Newseum Will Host Annenberg Space for Photography’s ‘REFUGEE’ Exhibit, Illuminating Global Plight of the Displaced

On November 18, 2016, the Newseum, in partnership with the Annenberg Space for Photography, will open “REFUGEE,” a groundbreaking exhibit that illuminates the plight of refugees through powerful and evocative photographs. In images created solely for the exhibit by five internationally acclaimed photographers who traveled across five continents — Lynsey Addario, Omar Victor Diop, Graciela Iturbide, Martin Schoeller and Tom Stoddart — “REFUGEE” depicts the lives of diverse populations dispersed and displaced throughout the world and includes stunning portraits of the new Americans, refugees recently settled in the United States. The exhibit will be on display through March 12, 2017.Newseum Logo

Sixty-five million people around the world are displaced, according to the United Nations High Commissioner for Refugees (UNHCR). This exhibit presents a full range of global refugee experiences through singular and compelling images taken in Bangladesh, Cameroon, Colombia, Croatia, Germany, Greece, Mexico, Myanmar, Serbia, Slovenia and the United States.


A father celebrates his family’s safe passage to Lesbos after a stormy crossing over the Aegean Sea from Turkey. “REFUGEE,” a groundbreaking exhibit that illuminates the plight of refugees through powerful and evocative photographs will open at the Newseum on Nov. 18. (C)Tom Stoddart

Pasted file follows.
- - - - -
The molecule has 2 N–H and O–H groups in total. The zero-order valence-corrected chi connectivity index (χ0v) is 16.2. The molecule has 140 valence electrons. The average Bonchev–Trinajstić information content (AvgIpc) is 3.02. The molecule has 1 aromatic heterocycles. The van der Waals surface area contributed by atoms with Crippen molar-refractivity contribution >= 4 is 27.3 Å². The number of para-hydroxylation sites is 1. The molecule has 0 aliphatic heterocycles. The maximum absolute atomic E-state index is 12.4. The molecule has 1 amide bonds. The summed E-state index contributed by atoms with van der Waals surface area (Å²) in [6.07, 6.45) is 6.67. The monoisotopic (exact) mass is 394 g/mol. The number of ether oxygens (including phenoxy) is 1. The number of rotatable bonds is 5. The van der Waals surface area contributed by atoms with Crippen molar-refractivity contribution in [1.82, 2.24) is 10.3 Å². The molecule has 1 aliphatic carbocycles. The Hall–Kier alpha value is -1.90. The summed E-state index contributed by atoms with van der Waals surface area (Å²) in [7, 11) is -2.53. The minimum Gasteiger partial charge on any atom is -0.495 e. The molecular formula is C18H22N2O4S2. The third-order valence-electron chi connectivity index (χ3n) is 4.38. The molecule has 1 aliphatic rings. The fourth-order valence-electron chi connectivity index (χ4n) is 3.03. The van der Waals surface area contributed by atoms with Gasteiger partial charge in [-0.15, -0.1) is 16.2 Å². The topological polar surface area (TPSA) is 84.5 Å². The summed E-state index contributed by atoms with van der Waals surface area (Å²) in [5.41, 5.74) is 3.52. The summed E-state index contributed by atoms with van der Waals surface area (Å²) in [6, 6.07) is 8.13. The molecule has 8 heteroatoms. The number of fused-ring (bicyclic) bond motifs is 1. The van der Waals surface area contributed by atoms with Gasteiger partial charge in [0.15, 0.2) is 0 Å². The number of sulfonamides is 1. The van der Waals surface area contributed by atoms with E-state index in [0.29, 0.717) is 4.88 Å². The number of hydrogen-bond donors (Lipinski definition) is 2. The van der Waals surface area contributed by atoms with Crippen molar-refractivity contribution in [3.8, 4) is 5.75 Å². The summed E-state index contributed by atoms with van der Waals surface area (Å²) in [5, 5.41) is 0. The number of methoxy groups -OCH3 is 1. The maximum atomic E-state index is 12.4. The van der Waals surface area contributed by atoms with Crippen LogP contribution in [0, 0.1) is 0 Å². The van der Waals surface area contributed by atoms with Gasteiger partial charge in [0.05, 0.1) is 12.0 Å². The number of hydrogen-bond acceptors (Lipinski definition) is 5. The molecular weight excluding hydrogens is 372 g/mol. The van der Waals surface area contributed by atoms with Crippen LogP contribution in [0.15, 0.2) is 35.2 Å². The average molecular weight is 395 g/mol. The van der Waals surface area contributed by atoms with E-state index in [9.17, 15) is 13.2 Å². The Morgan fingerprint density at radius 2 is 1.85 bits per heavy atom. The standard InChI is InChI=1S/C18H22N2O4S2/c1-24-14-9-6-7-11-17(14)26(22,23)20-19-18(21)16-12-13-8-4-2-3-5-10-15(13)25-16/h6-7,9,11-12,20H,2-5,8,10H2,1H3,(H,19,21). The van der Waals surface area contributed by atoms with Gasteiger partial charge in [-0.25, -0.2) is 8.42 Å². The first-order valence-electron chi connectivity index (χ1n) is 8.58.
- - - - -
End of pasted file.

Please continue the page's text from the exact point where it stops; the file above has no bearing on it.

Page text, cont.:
The photographs capture the hope and resolve of refugees in the face of dehumanizing and life-threatening persecution.

The Artists


Lynsey Addario, 2015, Say Tha Mar Gyi, Myanmar. A.* cooks in her family home in Say Tha Mar Gyi Camp. She is married, but her husband left her within the last year to return to his family. *Name withheld for protection.

Pulitzer Prize and MacArthur Fellowship-winning photographer Lynsey Addario documented the Rohingya people, a disenfranchised Muslim population in the predominantly Buddhist nation of Myanmar. Known for her captivating imagery in such publications as The New York Times, National Geographic and Time magazine, Addario was recently named one of American Photo Magazine‘s top five most influential photographers of the past 25 years.

Ibrahima and his Mother

Omar Victor Diop, 2015, Mbile refugee site, Cameroon. Young Ibrahima has spent his entire life in Mbile. When his mother, Hawa, fled the Central African Republic, she had to make the long, difficult journey while pregnant. They still have no news of his father’s whereabouts. Hawa hopes that Ibrahima will get an education and look after her in her old age.

Omar Victor Diop presents photographs of refugees from the Central African Republic who were forced to flee to Cameroon. Known for his work in fashion photography, Diop’s work comprises conceptual projects, including staged portraiture and self-portraiture, with visual references ranging from classical European paintings to post-colonial African studio photography.

ASP Refugee Iturbide Colombia

Graciela Iturbide Buenaventura, Colombia, 2015.  Children in Puente Nayero play an improvised game of table football. The success of the Puente Nayero Humanitarian Space has encouraged residents on the neighboring street of Punta Icaco to begin organizing to create their own humanitarian space.